(May 1 1895
–July 7 1968
), American composer
and church musician, was the winner of the Pulitzer Prize for music in 1946, and was often called the “Dean of American church music” in the early to mid 20th century.
Sowerby was born in Grand Rapids, Michigan
, where he began to compose at the age of ten. His violin concerto
was premiered in 1913 by the Chicago Symphony Orchestra
. In 1921 he was awarded the Rome Prize (from the American Academy in Rome
), the first composer to receive this. In addition he received the 1946 Pulitzer Prize for Music
for his cantata
, the Canticle of the Sun
, written in 1944.
In 1927 he became organist-choirmaster at St James’s Episcopal Church, Chicago, which was consecrated as a cathedral while he was there (1955). It was during his time there that he did most of his work and gained his international reputation.
In 1962, after his retirement from St James’s, he was called to Washington National Cathedral to become the founding director of the College of Church Musicians, a position he held until his death in 1968. He died in Port Clinton, Ohio, while at Camp Wa-Li-Ro, in Put-in-Bay, Ohio, the summer choir camp where he had taught for many years.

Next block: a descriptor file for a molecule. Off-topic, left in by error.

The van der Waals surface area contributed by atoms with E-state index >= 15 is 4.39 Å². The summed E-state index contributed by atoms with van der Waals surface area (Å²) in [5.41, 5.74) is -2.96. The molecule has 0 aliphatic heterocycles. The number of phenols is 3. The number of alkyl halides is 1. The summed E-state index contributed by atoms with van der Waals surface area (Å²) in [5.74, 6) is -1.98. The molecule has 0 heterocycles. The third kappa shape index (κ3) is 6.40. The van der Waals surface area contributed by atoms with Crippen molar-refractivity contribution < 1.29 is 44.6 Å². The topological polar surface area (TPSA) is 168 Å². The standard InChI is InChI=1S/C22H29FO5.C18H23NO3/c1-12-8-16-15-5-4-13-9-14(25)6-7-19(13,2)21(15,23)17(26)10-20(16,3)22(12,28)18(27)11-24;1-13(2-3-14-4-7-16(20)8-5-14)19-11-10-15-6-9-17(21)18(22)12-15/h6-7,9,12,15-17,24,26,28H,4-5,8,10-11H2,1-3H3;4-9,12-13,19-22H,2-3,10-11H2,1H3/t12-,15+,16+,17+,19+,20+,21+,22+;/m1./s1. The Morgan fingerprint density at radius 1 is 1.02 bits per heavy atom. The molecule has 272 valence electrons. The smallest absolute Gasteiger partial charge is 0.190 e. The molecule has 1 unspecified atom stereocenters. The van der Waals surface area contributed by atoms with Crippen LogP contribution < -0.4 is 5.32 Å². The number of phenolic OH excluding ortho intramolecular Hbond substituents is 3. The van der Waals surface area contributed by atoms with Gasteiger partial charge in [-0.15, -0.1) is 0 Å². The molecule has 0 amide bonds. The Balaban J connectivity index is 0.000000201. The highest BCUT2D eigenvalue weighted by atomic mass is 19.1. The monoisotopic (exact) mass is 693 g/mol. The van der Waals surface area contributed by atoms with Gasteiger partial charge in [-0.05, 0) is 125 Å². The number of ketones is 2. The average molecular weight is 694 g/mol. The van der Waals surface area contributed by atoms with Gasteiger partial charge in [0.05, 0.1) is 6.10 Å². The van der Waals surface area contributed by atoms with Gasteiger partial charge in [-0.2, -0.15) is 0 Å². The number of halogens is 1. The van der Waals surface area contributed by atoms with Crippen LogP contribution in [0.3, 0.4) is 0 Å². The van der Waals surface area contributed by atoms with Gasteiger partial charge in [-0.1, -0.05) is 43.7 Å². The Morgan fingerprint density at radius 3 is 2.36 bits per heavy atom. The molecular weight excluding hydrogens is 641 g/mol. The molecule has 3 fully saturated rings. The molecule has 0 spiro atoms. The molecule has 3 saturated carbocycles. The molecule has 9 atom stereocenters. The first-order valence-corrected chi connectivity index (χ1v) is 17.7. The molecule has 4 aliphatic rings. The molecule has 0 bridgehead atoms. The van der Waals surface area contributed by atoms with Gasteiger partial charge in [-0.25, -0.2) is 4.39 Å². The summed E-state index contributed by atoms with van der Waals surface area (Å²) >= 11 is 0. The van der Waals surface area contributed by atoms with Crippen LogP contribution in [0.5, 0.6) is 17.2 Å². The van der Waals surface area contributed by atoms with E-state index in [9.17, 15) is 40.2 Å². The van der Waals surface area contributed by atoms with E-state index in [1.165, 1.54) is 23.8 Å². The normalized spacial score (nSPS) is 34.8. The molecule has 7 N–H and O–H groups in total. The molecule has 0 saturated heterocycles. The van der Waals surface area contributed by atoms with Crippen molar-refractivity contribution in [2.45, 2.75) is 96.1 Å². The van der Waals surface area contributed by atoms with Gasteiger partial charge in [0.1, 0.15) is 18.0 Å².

His substantial output includes over 500 works in every genre but opera. Early in his career, he was widely known for his orchestral and chamber works, but his later works, done at St James's, Chicago, and Washington Cathedral, are primarily church music for choir and organ. As a teacher Sowerby's pupils included Robert Stewart, David Van Vactor, Gail Kubik, William Ferris, Florence Price, Ned Rorem, Norman Luboff, Milan Kaderavek, Maylon Merrill (Jack Benny's longtime music director) and Gerald Near.
- "Ad te levavi animam meam"
- "Behold, O God our Defender"
- "Christians, to the Paschal Victim"
- "Come, Holy Ghost, our souls inspire"
- "I was glad when they said unto me"
- "I will lift up mine eyes"
- "Love came down at Christmas"
- "Thy Word is a lantern" (in memory of President John F. Kennedy)
- Organ solo
- Comes Autumn Time (1916)
- Carillon (1917)
- Symphony in G (1930)
- Pageant (1931)
- Prelude on "The King's Majesty" (1945)
- Canon, Chacony, & Fugue (1948)
- Ten hymn preludes (published separately; 1950s)
- Sinfonia Brevis (1965)
- Passacaglia (1967)
- Organ with other instruments
- Toccata on 'A.G.O.' for organ, brass and timpani
- Festival Musick for organ, brass and timpani
- Mediæval Poem for organ, vocalist and orchestra
- Concertpiece for organ and orchestra, (1951)
- Orchestra & other instruments
- Prairie for orchestra
- From the Northland for orchestra
- Violin concerto, premiered 1913, revised 1924
- A Set of Four: A Suite of Ironics, published in 1931
- Five symphonies
- Concert overture for orchestra
- Classic Concerto for organ and orchestra (1944)
- Concerto in C for organ and orchestra
- Harp concerto
- Chamber music